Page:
Checking the voltage an amperage on a blown out LED for my Life Dress.
Checking the voltage an amperage on a blown out LED for my Life Dress.

The Rise of Fashion Technology

Checking the voltage an amperage on a blown out LED for my Life Dress.

Checking the voltage an amperage on a blown out LED for my Life Dress.

It’s funny, I’ve been hearing a lot of buzz about wearable technology and startups. I have written a lot about it in my old blog, in fact, my masters thesis was the Life Dress and tech couture. Yet, I had resigned myself to stay purely in the conceptual or artistic space rather than construct a piece to have the robustness of consumer products. The process of creating a market ready piece of wearable technology is no small barrier, considering clothing is easily dirtied and not easily cleaned without damaging the technology.

Yet, the fashion technology startup scene seems to be booming. In its 2012 Fashion Tech Industry Report, Helium Magazine announced that $1.6 billion of venture capital has been invested in Fashion Tech companies in the last calendar year. So having a fashion tech startup may not be as daunting as it seems.

One very good point made by Carrie Mantha on her post about fashion tech is that entrepreneurs can’t wait around for a technical cofounder anymore. If you find one, you are lucky. As a tech professional, I can verify that there is so much demand by employers of every ilk that a solid developer has too many options to be bothered with starting a business just for a small cut of equity. It’s a cop out. The last place I worked at they were constantly trying to hire tech professionals but were not willing to pay the salaries expected for the skill levels they needed. When I finally figured that out and left, they wound up replacing me with a developer they imported from Madrid.

Unless your hypothetical cofounder is getting a good amount of money upfront along with that equity or they are running the show altogether, their time is worth too much to just jump on to your or someone else’s fledgling idea. It does not make business sense to leave a high paying job for a cut of hypothetical potential profit, the realization of which is managed by someone you do not already share a history of trust and respect. Frankly, if you find a random technical cofounder who would just sign on without substantial incentives, then they probably lack the business logic that you are going to need in the early lean days of any startup.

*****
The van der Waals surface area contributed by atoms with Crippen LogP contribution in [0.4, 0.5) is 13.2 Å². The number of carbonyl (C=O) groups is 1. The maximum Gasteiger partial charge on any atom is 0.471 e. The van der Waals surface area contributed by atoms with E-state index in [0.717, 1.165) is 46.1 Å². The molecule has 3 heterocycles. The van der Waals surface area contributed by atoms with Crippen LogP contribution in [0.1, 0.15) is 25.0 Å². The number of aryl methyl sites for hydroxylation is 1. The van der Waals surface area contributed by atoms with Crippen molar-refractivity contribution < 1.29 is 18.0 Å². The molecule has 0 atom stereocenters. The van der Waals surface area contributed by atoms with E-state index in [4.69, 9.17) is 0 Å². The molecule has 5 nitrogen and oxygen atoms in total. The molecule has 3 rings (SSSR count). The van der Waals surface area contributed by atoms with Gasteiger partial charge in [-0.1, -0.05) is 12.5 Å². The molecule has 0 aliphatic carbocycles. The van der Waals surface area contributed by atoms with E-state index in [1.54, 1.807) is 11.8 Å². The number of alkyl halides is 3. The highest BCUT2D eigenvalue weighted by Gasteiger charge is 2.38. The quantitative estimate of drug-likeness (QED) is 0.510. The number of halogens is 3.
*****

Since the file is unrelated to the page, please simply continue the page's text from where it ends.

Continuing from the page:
So, the classic statement holds true: having a good idea just isn’t good enough. You have to act on it. Don’t say you have a startup but your waiting for a technical cofounder to build the product. What you have there is a pitch deck. Today, “acting on it” includes having the skills to actually implement the code for you minimal viable product (MVP). Once you have your MVP, by all means, buy a team that can build out the ultimate vision, but you need money for that.

That being said, there is an important point of divergence that a lot of people miss when talking about Fashion Tech: Fashion businesses enabled by tech or fashion products embedding technology. I ran several FashionCamps in NYC several years ago and this divergence came up a lot. Most people talk about Fashion Tech in the former sense: eCommerce sights employing machine algorithms and flash sale economic models or business models of bespoke design employing 3D scanners for perfect fit. These are awesome, they make the traditional market exciting and more dynamic. Yet, in my opinion, at least, these aren’t as potentially ground breaking as the latter branch of divergence: wearable technology.

Wearable technology employs circuitry, new materials, and other technical breakthroughs into the clothing and accessories themselves. Think: light up sneakers or Jimmy Choo’s light up pumps. This means that the clothes themselves can become reactive or even interactive. And this is where I eat my words because building an MVP website is relative child’s play compared to building a consumer ready purse that requires a password to open it. Here is where technical fluency pays off in spades and the learning curve is much higher. This is the land of electrical and mechanical engineers and circuits that, if poorly made, could electrocute the wearers. The liability and complexity is massive.

This is not to say that the knowledge to build wearable technology is locked away in some ivory tower. In fact, ivory towers such as MIT has been very open with their open source Media Lab projects and themaker movement has a pretty healthy niche of wearable technology hobbyists. Check out NYU’s Interactive Telecommunications site for some handy beginner tutorials. So maybe it isn’t all that hard afterall.

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